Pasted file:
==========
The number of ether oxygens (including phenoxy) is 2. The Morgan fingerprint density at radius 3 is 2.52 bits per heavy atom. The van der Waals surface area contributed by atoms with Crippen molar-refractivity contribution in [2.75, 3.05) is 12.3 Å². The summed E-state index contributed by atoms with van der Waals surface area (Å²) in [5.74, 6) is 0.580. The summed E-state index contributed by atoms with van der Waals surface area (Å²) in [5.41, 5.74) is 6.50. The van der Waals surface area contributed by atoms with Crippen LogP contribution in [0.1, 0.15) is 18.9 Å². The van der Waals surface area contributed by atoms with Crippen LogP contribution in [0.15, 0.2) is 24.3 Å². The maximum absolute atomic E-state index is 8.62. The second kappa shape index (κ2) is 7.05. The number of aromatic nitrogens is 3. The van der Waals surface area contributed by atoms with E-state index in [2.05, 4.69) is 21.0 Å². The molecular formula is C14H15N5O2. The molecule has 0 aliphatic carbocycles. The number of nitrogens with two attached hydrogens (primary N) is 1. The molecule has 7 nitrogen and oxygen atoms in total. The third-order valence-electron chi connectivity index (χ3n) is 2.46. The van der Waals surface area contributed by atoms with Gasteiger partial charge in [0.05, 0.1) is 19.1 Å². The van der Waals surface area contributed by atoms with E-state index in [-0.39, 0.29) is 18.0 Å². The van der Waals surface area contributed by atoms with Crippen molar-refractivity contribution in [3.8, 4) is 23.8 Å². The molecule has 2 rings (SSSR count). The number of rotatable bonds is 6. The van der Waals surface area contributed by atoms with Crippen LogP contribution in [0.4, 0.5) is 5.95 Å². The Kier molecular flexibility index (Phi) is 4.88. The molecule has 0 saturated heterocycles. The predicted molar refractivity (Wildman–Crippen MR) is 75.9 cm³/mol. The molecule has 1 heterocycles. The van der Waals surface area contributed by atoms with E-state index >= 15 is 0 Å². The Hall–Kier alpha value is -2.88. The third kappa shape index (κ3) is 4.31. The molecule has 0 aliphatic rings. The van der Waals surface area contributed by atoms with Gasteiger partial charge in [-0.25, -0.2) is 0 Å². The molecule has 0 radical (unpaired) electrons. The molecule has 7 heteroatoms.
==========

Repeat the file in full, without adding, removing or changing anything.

The number of ether oxygens (including phenoxy) is 2. The Morgan fingerprint density at radius 3 is 2.52 bits per heavy atom. The van der Waals surface area contributed by atoms with Crippen molar-refractivity contribution in [2.75, 3.05) is 12.3 Å². The summed E-state index contributed by atoms with van der Waals surface area (Å²) in [5.74, 6) is 0.580. The summed E-state index contributed by atoms with van der Waals surface area (Å²) in [5.41, 5.74) is 6.50. The van der Waals surface area contributed by atoms with Crippen LogP contribution in [0.1, 0.15) is 18.9 Å². The van der Waals surface area contributed by atoms with Crippen LogP contribution in [0.15, 0.2) is 24.3 Å². The maximum absolute atomic E-state index is 8.62. The second kappa shape index (κ2) is 7.05. The number of aromatic nitrogens is 3. The van der Waals surface area contributed by atoms with E-state index in [2.05, 4.69) is 21.0 Å². The molecular formula is C14H15N5O2. The molecule has 0 aliphatic carbocycles. The number of nitrogens with two attached hydrogens (primary N) is 1. The molecule has 7 nitrogen and oxygen atoms in total. The third-order valence-electron chi connectivity index (χ3n) is 2.46. The van der Waals surface area contributed by atoms with Gasteiger partial charge in [0.05, 0.1) is 19.1 Å². The van der Waals surface area contributed by atoms with E-state index in [-0.39, 0.29) is 18.0 Å². The van der Waals surface area contributed by atoms with Crippen molar-refractivity contribution in [3.8, 4) is 23.8 Å². The molecule has 2 rings (SSSR count). The number of rotatable bonds is 6. The van der Waals surface area contributed by atoms with Crippen LogP contribution in [0.4, 0.5) is 5.95 Å². The Kier molecular flexibility index (Phi) is 4.88. The molecule has 0 saturated heterocycles. The predicted molar refractivity (Wildman–Crippen MR) is 75.9 cm³/mol. The molecule has 1 heterocycles. The van der Waals surface area contributed by atoms with E-state index >= 15 is 0 Å². The Hall–Kier alpha value is -2.88. The third kappa shape index (κ3) is 4.31. The molecule has 0 aliphatic rings. The van der Waals surface area contributed by atoms with Gasteiger partial charge in [-0.25, -0.2) is 0 Å². The molecule has 0 radical (unpaired) electrons. The molecule has 7 heteroatoms.